Sometimes when a buyer feels like they have shown their hand in pre-auction negotiations and are worried the agent knows what price they will pay, they may ask a friend to bid for them. But when the selling agent sees someone they have never seen before suddenly start bidding they will assume it is for another buyer anyway.

In an attempt to solve that issue, sometimes buyers try the tactic where the known buyer starts bidding and then stops, so the agent hopefully thinks they are no longer interested. Then a friend takes over the bidding for them. This was once attempted not so successfully. The known buyer started bidding and then stopped at the agreed price, and then their friend started bidding. So far so good… But there was a big crowd, and the two bidders couldn’t see each other. The known or first bidder couldn’t be sure if their friend had started bidding or not and out of fear of missing the property they started bidding again. The friend was bidding as planned but couldn’t see who they were bidding against, so now the two friends were both bidding against each other. Not ideal…

Another bidding tactic is to intimidate the other bidders by being extra bold or aggressive. Do you think this works? Would you stop bidding below your limit because someone else was bidding aggressively? This doesn’t work, or worse still, it can cost the successful bidder more money because the auction just goes crazy or their final bid is $10,000 over the last bid where a $1,000 bid may have won the auction anyway.

All the theatre or bidding tactics makes no difference at all. If you want to buy an apartment at auction, don’t be too tricky or clever. All you need to do is bid to the price you are comfortable with, and if you’re not experienced in the ways of an auction, get someone else to bid for you.

If the bidding reaches the vendors reserve, then the auctioneer will announce the apartment is “on the market” and is going to be sold to the highest bidder. No amount of tricky bidding or tactics is going to make any difference.

If you want to buy an apartment at auction then go along and bid (or get someone to bid for you) to the price you are prepared to pay. It isn’t any more complicated than that.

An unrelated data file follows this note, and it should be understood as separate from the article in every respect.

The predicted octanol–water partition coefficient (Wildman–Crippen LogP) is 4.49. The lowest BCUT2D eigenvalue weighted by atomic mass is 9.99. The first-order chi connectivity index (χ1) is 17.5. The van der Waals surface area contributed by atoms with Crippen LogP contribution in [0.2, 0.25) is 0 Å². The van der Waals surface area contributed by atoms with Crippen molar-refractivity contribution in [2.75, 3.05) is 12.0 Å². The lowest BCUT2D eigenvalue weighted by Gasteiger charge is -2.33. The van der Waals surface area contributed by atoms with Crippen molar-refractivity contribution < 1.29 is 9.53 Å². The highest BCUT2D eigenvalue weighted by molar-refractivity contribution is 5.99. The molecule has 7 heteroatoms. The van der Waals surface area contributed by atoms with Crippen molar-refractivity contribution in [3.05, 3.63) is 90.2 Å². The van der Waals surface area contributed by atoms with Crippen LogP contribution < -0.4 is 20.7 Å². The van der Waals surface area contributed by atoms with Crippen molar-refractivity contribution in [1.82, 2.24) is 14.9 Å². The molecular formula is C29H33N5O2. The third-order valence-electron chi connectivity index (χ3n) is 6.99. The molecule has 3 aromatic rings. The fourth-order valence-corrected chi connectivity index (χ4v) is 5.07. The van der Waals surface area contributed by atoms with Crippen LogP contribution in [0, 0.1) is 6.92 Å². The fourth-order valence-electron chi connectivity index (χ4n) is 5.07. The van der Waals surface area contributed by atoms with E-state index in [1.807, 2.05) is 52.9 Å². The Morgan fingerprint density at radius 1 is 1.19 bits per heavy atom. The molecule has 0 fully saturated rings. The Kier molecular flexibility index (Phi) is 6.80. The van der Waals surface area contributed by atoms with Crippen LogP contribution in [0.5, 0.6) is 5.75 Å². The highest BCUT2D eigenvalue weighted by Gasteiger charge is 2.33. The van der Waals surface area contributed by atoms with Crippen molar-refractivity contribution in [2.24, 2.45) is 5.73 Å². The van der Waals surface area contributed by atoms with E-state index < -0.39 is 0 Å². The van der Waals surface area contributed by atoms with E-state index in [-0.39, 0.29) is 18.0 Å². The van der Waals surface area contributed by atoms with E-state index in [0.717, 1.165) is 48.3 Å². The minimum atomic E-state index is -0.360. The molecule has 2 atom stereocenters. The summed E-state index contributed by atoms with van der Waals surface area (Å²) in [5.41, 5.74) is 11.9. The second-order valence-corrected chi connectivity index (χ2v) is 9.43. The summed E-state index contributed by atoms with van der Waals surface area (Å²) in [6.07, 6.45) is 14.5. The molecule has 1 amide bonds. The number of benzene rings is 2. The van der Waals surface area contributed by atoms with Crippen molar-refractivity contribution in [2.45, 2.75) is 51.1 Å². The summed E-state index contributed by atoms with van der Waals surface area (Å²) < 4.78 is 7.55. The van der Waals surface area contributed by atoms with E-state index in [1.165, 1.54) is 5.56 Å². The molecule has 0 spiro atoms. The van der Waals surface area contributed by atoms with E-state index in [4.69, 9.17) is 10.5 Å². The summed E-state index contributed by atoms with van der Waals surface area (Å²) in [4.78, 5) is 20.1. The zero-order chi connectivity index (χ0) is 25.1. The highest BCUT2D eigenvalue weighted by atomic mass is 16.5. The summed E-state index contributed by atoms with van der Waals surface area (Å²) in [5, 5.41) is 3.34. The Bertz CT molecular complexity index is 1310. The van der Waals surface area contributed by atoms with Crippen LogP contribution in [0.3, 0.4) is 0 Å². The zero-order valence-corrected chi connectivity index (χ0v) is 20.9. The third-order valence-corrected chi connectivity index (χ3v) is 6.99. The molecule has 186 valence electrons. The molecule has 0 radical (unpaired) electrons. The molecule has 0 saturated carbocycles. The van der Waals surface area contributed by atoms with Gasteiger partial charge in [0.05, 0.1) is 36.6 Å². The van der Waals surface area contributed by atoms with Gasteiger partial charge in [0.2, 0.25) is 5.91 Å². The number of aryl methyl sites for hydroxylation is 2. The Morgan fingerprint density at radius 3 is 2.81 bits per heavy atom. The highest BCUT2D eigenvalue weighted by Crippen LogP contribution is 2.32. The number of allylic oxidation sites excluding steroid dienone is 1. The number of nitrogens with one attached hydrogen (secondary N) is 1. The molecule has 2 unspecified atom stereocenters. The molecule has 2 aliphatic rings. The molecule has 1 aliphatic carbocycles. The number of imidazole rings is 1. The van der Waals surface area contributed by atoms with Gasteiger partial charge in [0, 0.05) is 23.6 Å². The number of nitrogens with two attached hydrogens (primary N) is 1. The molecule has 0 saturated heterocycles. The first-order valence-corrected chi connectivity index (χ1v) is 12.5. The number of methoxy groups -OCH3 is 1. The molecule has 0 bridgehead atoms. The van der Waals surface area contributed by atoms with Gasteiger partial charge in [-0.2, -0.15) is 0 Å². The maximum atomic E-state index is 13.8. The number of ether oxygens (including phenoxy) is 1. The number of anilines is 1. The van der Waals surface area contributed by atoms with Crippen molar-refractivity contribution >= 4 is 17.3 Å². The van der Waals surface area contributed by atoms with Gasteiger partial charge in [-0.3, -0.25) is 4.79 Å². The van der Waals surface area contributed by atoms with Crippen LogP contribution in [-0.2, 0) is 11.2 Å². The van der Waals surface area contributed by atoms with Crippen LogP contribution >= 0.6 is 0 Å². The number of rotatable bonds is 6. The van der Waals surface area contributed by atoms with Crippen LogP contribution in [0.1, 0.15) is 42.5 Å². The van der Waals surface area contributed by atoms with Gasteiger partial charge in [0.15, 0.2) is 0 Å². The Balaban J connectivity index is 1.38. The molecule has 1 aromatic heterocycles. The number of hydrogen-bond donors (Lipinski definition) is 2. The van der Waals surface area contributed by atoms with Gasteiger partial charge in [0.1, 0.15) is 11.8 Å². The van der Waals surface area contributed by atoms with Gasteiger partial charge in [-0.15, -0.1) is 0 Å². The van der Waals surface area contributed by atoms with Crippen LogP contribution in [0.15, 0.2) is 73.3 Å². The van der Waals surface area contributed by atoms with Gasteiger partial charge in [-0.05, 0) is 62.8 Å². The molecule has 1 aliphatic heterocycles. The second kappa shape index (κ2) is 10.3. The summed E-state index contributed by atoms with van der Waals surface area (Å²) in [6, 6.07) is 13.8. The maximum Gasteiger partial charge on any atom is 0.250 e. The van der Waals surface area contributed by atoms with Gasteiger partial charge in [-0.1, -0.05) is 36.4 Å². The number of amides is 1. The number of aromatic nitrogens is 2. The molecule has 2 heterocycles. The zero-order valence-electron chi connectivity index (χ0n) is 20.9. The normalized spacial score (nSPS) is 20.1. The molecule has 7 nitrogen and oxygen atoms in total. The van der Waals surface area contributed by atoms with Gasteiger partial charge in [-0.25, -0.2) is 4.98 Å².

When you first look at a contract of sale it can be a bit daunting. Some apartment contracts of sale are over 200 pages long and it is difficult to know what to look for. Also different sections and certificates are just consecutive with no header pages so it can be hard to know where one certificate finishes and the next one starts.

Quick disclaimer: This is not advice, nor is it written by a qualified solicitor and you are strongly encouraged to seek professional legal advice when purchasing an apartment.

Let’s break down a Victorian contract of sale to help you understand it a bit better.

The contract of sale is one document, but in Victoria comprises 2 parts.

  1. The Contract of Sale
  2. The Vendors Statement (or Section 32)
  1. Contract of Sale

This is the front part of the document and is the actual contract which details who is selling what to who, and all the particulars of the sale such as price, deposit, settlement date, and any other conditions like finance approval. It also includes both special and general conditions which are legal terms and conditions of the sale. These don’t make for interesting reading and are generally not specific to the actual apartment.

There will be a guarantee form so if you are buying in the name of a company or trust you will be asked to sign a personal guarantee.

  1. Vendors Statement